The reason for this difference from European ‘nationalism’ lay in the fact that while the latter had been championed and promoted by finance capitals engaged in inter-imperialist rivalry through the media they controlled in their respective countries, by contrast the class-base of the anti-colonial struggle incorporated the workers, the peasants, the petty producers, and the small capitalists, apart from the big capitalists who had also felt constricted under colonial rule.

With neo-liberalism, however, we had a conceptual counter-revolution. ‘Nationalism’ of the European kind where the ‘nation’ was apotheosized, placed above the people, and made identical with the corporate-financial oligarchy was promoted in third world countries, including India, in the era of neo-liberal capitalism. True, inter-imperialist rivalries had got muted, but European-style ‘nationalism’ was still useful for the interests of finance capital.

Promoting the identity between the ‘nation’ and the corporate-financial oligarchy was done originally by pretending that this oligarchy brings about economic growth that benefits everyone. And as this claim began to wear thin because of the crisis of neo-liberal capitalism, a new way was found to establish this identity, without of course abandoning the claim. This was by invoking an alter native metaphysical concept, the ‘Hindu nation’, that again stands above the people, for which the people are again called upon to make sacrifices, and in whose eyes again the living conditions of the people are of minor significance.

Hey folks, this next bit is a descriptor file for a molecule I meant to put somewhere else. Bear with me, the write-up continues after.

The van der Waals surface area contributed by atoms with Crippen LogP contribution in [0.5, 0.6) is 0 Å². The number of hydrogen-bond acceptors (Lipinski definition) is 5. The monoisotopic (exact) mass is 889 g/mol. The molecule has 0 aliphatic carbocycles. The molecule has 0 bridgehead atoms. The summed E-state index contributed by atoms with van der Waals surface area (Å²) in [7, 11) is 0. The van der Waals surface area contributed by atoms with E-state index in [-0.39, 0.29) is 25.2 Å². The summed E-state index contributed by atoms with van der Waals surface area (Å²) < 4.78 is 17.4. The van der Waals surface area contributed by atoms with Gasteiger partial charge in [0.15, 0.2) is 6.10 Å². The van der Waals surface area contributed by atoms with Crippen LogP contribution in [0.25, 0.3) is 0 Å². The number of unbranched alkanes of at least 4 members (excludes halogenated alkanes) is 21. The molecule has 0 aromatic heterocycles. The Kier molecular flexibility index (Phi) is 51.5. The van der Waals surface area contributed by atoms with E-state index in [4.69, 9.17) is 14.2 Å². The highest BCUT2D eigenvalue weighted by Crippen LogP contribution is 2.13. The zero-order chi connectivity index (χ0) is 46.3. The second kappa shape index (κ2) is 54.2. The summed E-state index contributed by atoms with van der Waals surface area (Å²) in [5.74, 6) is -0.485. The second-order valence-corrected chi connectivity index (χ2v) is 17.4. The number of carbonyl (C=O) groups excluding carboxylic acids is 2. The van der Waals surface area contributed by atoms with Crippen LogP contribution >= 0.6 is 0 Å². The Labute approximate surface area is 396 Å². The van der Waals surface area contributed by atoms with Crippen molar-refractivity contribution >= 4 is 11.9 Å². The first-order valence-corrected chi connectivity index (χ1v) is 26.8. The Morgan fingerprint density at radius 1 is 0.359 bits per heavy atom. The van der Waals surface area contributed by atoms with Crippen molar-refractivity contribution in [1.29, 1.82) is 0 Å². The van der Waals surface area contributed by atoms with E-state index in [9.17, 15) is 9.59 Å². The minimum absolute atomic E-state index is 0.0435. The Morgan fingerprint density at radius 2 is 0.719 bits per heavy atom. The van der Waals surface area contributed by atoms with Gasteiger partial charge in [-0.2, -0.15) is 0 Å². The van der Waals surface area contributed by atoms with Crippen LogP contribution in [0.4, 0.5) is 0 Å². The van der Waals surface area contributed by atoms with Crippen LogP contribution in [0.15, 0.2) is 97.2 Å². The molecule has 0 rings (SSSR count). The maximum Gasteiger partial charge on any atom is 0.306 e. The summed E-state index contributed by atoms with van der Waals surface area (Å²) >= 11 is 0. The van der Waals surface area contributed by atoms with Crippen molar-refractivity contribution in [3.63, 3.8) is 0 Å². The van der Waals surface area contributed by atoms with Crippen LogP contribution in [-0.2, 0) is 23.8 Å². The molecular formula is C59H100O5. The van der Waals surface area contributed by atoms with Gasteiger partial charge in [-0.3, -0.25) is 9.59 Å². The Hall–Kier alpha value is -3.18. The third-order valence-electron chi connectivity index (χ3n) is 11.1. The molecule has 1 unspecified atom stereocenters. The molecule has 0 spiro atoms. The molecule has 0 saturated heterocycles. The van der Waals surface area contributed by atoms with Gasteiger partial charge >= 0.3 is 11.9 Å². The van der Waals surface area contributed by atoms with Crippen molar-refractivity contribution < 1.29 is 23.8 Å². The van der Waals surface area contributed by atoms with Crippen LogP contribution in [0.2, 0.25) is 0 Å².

This has been the dominant narrative for the last six years, spun by the Hindutva votaries and pushed assiduously by the corporate media, reflecting the ascendancy of the corporate-Hindutva alliance that came into being during the period of crisis of neoliberal capitalism. Narendra Modi leaves no one in any doubt about what he means by the ‘nation’ when he calls the corporate-financial oligarchy the ‘wealth creators’ of the nation. This description implies that if the ‘nation’ is to prosper then these ‘wealth creators’ must be kept happy; the nation’s interest in short is identical with the interest of this oligarchy. The so-called Hindu Rashtra propounded by the RSS is in reality a dictatorship of the corporate-financial oligarchy, and even within it of a handful of oligarchs, run exclusively in their interest.